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The last few years have not been too comfortable for the members of many professional groups. Concerns about behaviour, propriety, effectiveness, public safety and, in the case of the public sector, cost have resulted in significant scrutiny of the position and role of professionals. One manifestation of this scrutiny has been a growing tendency to establish and impose external standards of practice embodied in codes of conduct or legislation.
This issue has had its most recent airing in the fifth report of the Shipman Inquiry.1 Historically, the majority of professionals have relied on internally derived and self-managed standards of care; witness the concept of a basic set of `ancient virtues' at the heart of a medical ethos.2 The growing trend of externally imposed standards raises the question as to whether the possible resulting disempowerment will lead to professionals relying less on their intrinsic mechanisms of quality improvement—which, it could be argued, are the mainstay to underpinning safe and effective practice. Are we throwing the baby out with the bathwater?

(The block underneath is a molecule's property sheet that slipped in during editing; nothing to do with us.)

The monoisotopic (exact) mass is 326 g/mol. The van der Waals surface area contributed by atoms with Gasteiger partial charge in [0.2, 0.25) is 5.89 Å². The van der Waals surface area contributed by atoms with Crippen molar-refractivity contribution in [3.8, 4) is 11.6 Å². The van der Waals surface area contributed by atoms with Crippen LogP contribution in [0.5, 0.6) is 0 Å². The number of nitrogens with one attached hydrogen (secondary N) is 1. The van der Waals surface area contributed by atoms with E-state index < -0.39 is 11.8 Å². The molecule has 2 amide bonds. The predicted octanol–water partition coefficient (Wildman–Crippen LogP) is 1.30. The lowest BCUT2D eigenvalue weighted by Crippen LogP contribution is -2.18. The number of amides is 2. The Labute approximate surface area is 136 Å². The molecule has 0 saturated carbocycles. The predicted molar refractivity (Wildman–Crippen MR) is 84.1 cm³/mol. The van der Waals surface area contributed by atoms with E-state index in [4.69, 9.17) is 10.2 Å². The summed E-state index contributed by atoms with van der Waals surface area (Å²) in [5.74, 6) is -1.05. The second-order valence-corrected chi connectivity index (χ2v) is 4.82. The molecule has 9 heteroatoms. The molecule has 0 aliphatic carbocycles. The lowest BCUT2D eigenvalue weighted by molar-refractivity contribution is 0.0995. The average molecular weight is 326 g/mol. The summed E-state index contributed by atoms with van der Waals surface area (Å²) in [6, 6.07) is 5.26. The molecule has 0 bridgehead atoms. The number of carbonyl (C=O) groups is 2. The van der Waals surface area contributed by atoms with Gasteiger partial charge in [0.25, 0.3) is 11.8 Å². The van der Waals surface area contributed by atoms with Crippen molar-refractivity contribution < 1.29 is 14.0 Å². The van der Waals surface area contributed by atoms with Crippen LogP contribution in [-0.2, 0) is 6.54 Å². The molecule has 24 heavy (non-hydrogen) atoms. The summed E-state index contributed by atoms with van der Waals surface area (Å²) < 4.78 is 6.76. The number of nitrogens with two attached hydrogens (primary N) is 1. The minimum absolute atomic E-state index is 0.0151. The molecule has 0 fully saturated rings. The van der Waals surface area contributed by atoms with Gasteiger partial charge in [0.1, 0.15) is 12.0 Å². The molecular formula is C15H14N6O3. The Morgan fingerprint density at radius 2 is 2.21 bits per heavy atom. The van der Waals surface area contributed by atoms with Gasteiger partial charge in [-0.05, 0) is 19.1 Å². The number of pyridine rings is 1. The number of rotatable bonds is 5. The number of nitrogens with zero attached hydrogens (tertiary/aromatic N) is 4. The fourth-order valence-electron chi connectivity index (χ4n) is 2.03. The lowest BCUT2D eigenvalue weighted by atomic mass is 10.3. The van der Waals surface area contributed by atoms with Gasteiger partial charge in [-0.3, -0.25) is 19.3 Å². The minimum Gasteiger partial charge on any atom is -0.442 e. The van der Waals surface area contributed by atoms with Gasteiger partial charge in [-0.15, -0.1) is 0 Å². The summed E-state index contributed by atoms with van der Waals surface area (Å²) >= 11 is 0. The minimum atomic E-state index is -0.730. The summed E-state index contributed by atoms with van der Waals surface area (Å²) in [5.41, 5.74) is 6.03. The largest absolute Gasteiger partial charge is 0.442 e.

From the point of view of the patient their long-term interests are likely to be best served by a timely response from the doctor. An internalized professional ethos to act in the patient's best interests would support this. An over reliance on external mechanisms of quality improvement might see professionally derived internal mechanisms atrophy and cease to influence behaviour. In the example of Box 1, a doctor may fail to respond to a patient's vague history of chest pain simply because there are no external drivers to do so. A timely completion of a routine follow-up appointment might be all that the external standards require. The patient may well be satisfied and unaware of the implications of his vague symptoms being passed off. A weakened professional ethos may no longer be able to guide professional practice in those areas where external standards are absent (and perhaps could never even be applied), and hence the quality of patient care would suffer.